Incidentally, I highly recommend reading Jack Kerouac’s On The Road while you are traveling through Denver and San Francisco. These two places, along with New York City, are the primary locations in which the story takes place. I guess I could have left from NYC rather than DC and that would have made it more perfect, but oh well. As it was, it was pretty neat to see the places in the story just as I was reading about them.

I suppose it would be possible to follow the exact paths taken by Dean and Sal, but that would take years, and many thousands of miles of travel. Good luck if you decide to try this.

On to the Bay, Sacramento, and eventually to a bit of a break in Oregon.

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Denver, Colorado

8/12/2008 – 8/14/2008

I’ll keep this pretty short: my train arrived late Tuesday morning, but Sarah was happy to pick me up anyways. We went to breakfast. It was good. Then she took me back to her apartment where I was re-introduced to the cat, Squash, and she (Sarah, not Squash) gave me a key, her bike, and some advice.

Colorado Capitol

I went for a run, then hopped on the bike and rode around downtown Denver. As part of my explorations I stood on the step of the Colorado Capitol that is exactly one mile above sea level. After a time I stopped and got some coffee and read for a bit, but eventually meandered my way back to Sarah’s apt. I walked across the street and bought some Oregon beers (yay!) and then hung out at the place until Sarah got home, at which point we walked downtown and wandered around Larimer Street for a bit, had a couple beers, and I got drunk on a very small amount of alcohol (altitude!).

British Columbian Art

Our first stop Wednesday morning was the U.S. Mint. We arrived at 8:40 and conned our way into the 9 o’clock tour to look at coins and coining machines for a while. After a tasty omelet for breakfast I made my way to the public library–where I used the free internet to order my new camera–and then on to the Denver Art Museum. The museum was actually very cool, and I ended up staying there for quite a while. After returning to Sarah’s apartment I went for another run before we began the night’s activities. The plan: dinner and a Langhorne Slim concert. The concert was great! Check out the music. After the show we had a drink and then headed back to Sarah’s house. At this point we had a pretty surreal experience. *lowpro moment* Fun times.

Thursday morning, I caught my train. It left three hours late, but I knew that was going to happen so I didn’t show up at Union Station until 10 o’clock.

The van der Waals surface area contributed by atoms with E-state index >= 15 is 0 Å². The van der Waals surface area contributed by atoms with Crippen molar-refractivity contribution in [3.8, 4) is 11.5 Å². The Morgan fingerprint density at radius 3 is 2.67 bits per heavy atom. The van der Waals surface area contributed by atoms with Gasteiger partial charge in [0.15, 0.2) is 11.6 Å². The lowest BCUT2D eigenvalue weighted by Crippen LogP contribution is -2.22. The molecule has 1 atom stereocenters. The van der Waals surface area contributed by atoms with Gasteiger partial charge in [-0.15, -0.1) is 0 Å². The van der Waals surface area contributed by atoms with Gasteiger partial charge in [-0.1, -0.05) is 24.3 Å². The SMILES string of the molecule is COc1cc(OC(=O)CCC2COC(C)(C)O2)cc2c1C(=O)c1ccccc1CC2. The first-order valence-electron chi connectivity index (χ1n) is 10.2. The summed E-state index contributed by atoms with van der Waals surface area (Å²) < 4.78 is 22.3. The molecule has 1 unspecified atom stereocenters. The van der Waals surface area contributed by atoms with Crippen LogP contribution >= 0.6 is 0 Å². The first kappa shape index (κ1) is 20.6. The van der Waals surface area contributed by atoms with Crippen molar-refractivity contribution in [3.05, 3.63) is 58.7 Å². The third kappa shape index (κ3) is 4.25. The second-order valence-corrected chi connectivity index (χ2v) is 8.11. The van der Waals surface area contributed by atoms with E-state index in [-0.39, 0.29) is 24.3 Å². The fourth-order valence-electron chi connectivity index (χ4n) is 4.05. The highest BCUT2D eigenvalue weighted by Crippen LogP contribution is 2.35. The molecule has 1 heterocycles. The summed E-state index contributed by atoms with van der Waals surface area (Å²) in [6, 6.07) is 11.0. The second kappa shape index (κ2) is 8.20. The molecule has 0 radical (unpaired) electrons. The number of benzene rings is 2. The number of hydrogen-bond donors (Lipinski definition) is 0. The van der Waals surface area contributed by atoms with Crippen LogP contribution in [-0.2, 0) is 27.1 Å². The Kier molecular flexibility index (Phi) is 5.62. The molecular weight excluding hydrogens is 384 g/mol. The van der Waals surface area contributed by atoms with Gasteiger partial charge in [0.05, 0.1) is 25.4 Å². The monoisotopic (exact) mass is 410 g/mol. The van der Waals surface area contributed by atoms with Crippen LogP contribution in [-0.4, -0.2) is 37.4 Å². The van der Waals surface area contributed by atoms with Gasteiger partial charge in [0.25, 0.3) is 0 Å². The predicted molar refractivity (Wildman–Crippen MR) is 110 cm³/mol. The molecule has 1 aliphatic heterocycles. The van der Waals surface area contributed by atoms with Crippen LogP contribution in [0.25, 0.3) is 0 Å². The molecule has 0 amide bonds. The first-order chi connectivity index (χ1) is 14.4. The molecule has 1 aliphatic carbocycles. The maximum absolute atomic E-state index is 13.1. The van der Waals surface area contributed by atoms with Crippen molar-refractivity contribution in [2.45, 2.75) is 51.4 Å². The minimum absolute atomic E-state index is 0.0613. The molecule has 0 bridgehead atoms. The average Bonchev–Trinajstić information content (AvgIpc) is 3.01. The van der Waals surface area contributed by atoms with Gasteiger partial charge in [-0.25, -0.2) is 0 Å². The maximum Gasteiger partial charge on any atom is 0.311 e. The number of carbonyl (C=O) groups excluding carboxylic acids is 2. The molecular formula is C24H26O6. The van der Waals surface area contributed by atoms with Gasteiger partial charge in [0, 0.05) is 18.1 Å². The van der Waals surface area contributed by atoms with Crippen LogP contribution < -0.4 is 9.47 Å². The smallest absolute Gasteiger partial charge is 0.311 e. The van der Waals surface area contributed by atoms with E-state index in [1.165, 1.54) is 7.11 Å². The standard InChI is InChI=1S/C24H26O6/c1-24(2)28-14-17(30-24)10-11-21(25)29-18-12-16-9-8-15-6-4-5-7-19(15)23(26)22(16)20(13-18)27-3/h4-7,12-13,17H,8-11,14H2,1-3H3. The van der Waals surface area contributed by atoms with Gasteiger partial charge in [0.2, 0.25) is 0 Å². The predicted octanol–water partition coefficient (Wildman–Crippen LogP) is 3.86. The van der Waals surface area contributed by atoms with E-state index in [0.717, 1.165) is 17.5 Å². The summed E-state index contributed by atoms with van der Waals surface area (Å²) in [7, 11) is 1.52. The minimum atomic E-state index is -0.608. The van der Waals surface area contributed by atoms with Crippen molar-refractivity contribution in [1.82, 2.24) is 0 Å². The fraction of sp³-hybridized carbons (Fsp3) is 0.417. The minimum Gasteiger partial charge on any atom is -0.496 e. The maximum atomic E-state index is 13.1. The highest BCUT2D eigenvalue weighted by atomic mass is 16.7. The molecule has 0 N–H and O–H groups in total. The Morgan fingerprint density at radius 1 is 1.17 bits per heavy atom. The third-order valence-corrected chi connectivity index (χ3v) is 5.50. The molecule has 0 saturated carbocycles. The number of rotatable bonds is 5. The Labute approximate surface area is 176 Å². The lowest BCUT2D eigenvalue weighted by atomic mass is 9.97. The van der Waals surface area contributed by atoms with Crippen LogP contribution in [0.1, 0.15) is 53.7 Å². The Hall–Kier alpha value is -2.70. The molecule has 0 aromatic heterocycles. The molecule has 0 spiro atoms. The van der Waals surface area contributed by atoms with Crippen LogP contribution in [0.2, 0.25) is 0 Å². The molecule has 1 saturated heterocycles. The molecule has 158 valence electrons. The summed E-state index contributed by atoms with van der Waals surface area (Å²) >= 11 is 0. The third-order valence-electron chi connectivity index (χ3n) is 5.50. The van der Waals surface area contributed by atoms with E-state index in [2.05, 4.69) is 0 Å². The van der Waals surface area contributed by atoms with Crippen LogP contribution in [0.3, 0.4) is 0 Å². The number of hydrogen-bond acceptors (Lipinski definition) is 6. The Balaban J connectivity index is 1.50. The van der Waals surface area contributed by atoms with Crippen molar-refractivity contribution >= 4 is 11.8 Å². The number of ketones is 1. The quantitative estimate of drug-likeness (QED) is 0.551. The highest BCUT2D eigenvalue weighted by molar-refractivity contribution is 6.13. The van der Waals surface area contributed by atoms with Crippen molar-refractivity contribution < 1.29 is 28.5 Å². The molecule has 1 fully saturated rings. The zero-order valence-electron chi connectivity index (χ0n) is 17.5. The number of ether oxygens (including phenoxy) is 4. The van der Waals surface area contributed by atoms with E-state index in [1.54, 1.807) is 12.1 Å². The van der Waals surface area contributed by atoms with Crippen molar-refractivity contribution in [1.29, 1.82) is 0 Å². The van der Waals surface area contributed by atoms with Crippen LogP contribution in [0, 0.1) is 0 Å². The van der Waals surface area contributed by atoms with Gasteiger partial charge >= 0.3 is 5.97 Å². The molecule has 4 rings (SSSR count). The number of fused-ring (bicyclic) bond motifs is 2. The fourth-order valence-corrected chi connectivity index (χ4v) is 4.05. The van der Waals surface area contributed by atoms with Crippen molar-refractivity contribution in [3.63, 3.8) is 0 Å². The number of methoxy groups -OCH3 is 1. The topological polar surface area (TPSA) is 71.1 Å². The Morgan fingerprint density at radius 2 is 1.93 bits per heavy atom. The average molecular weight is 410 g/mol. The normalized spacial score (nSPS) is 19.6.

Reading: On The Road

Departure: Amtrak California Zephyr, Denver’s Union Station to Emeryville’s station, $120.00

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New Camera!

I ordered a new camera this morning. It’s the Canon Powershot SD890 So my picture-taking should be both more frequent and of higher quality in the near future.

I think I need to start taking pictures of my meals. That’s always fun. Anyways, I’m in Denver, Colorado, and enjoying the free wifi at the public library before I head out for some art gallery and museum action.

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Chicago, Illinois

8/8/2008 – 8/11/2008

After finding out that my place to stay had fallen through on Tuesday, I had three days to find accomidations. I quickly managed to make a reservation at the Hosteling International hostel in downtown Chicago, but at $34 per night I hoped to find something cheaper. A couple of phone calls later, I had several friends trying to find me a place to stay. On Thursday, Ben came through by setting me up with the totally awesome husband-and-wife Mig and Lety.

Sculptures of the Puerto Rico Flag mark the borders of the neighborhood

Mig and Lety live in the Humboldt Park neighborhood of Chicago, a mostly Puerto Rican neighborhood just a short distance outside of the city center. Even though they had a few plans throughout the weekend, these two were great hosts, letting me tag along to a friend’s birthday party (free drinks!), hanging out with me a bunch on Saturday, and giving me lots of good advice.

Many thanks to Andy, Tara, Kate, and Ben for out-of-town suggestions on what I should do during my visit. I didn’t manage to do everything, but I feel like I had a great Chicago experience.